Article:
Mailbox Monday can be found at: The Printed Page
Mailbox Monday is the gathering place for readers to share the books that came into their house last week (checked out library books don’t count, eBooks & audio books do). Warning: Mailbox Monday can lead to envy, toppling TBR piles and humongous wish lists.
This week I got three books. The first I got from BookMooch.com and it is “Lord Darcy”. It is an old book but supposidly a good one; it’s been recommended to me by a number of people…so I am excited to read it.
The second book was “Wicked Gentlemen” by Ginn Hale. I finally broke down and bought this book. It’s been on my “To Be Read” list forever and now that I am doing the GLBT challenge for 2010, it will be one book to go towards that challenge.
The last book was “Inklings: A Memoir” by Jeffrey Koterba. This was another book from the Amazon Vine program. Not something I would normally read, but it looked really interesting…so I wanted to give it a try.
Hope you are all having a great New Year so far! Happy Reading 🙂
Lord Darcy by Randall Garrett
First Sentence: “Sir Pierre Morlaix, Chevalier fo the Angevin Empire, Knight of the Golden Leopard, and secretary-in-private to my lord, the Count D’Evereux, pushed back the lace at his cuff for a glance at his wrist watch- three minutes of seven.”
From Amazon.com: “Welcome to an alternate world where Richard the Lion-Heart did not die in the year 1199…where magic is a science and science is an art…where the great detective Lord Darcy and the sorcerer Sean O’Lochlainn combine occult skills and brilliant deductions to bring criminals to the King’s Justice and thwart those who plot against the Realm. Welcome to a world where murder may be committed by magic most foul, but crime still does not pay – as long as Lord Darcy is on the case.”
Wicked Gentlemen by Ginn Hale
First Sentence: “The night hung in tatters.”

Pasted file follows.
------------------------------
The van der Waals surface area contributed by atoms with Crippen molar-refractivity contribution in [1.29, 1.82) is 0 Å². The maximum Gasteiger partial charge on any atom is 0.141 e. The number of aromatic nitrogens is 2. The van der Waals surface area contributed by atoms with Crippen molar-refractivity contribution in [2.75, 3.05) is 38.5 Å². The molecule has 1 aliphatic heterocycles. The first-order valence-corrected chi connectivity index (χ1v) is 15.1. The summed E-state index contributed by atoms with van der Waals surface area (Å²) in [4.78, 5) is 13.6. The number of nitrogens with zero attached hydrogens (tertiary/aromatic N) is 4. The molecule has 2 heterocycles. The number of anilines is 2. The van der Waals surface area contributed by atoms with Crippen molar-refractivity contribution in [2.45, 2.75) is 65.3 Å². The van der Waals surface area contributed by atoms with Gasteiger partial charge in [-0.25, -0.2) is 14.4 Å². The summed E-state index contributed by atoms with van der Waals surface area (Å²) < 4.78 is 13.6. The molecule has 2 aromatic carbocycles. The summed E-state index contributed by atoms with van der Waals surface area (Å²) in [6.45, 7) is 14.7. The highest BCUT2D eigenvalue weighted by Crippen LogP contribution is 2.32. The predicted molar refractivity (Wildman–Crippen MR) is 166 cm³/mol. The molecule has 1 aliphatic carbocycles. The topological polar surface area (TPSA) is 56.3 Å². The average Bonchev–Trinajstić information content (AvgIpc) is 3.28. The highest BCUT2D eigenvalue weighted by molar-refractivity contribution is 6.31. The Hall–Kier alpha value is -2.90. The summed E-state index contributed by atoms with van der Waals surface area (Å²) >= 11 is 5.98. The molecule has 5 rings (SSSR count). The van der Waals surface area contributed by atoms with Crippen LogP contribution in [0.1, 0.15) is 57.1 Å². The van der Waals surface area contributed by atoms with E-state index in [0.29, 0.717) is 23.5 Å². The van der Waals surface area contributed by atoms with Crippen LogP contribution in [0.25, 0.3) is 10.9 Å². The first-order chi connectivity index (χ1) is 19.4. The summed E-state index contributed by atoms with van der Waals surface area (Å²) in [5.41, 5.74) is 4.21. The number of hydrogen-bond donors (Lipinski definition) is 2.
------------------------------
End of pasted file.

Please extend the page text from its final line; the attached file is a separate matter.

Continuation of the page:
From Amazon.com: “Belimai Sykes is many things: a Prodigal, the descendant of ancient demons, a creature of dark temptations and rare powers. He is also a man with a brutal past and a dangerous addiction. And Belimai Sykes is the only man Captain William Harper can turn to when faced with a series of grisly murders. But Mr. Sykes does not work for free and the price of Belimai’s company will cost Captain Harper far more than his reputation. From the ornate mansions of noblemen, where vivisection and sorcery are hidden beneath a veneer of gold, to the steaming slums of Hells Below, Captain Harper must fight for justice and for his life. His enemies are many and his only ally is a devil he knows too well.”
Inklings: A Memoir by Jeffrey Koterba
First Sentence: “The Plymouth rattles up the driveway, its headlights beaming through the blinds of our living room window, illuminating the dark canyons of broken TVs and boxes.”
From Amazon.com: “When Jeffrey Koterba was six, he started drawing his first cartoons, painstakingly copying from the Sunday Omaha World Herald’sfunny papers and making up his own characters. With a pen and a sheet of white paper, he was able to escape into a world that was clean, expansive, and comfortable–a refuge from the pandemonium surrounding him. The tiny house Koterba grew up in was full-to-bursting with garage-sale treasures and televisions his father Art repaired and sold for extra money. A hard-drinking one-time jazz drummer whose big dreams never seemed to come true, Art was subject to violent facial and vocal tics–symptoms of Tourette’s Syndrome, a condition Jeffrey inherited–as well as explosions of temper and eccentricity that kept the Koterba family teetering on the brink of disaster. From the canyons of broken electronics, the lightning strikes, screaming matches, and discouragements great and small emerged a young man determined to follow his creative spirit to grand heights. And much to his surprise, he found himself on a journey back to his family and the father he once longed to escape. An exuberant, heart-felt memoir that calls to mind The Tender Bar and Fun Home, Inklings is infused with an irresistible optimism all its own.”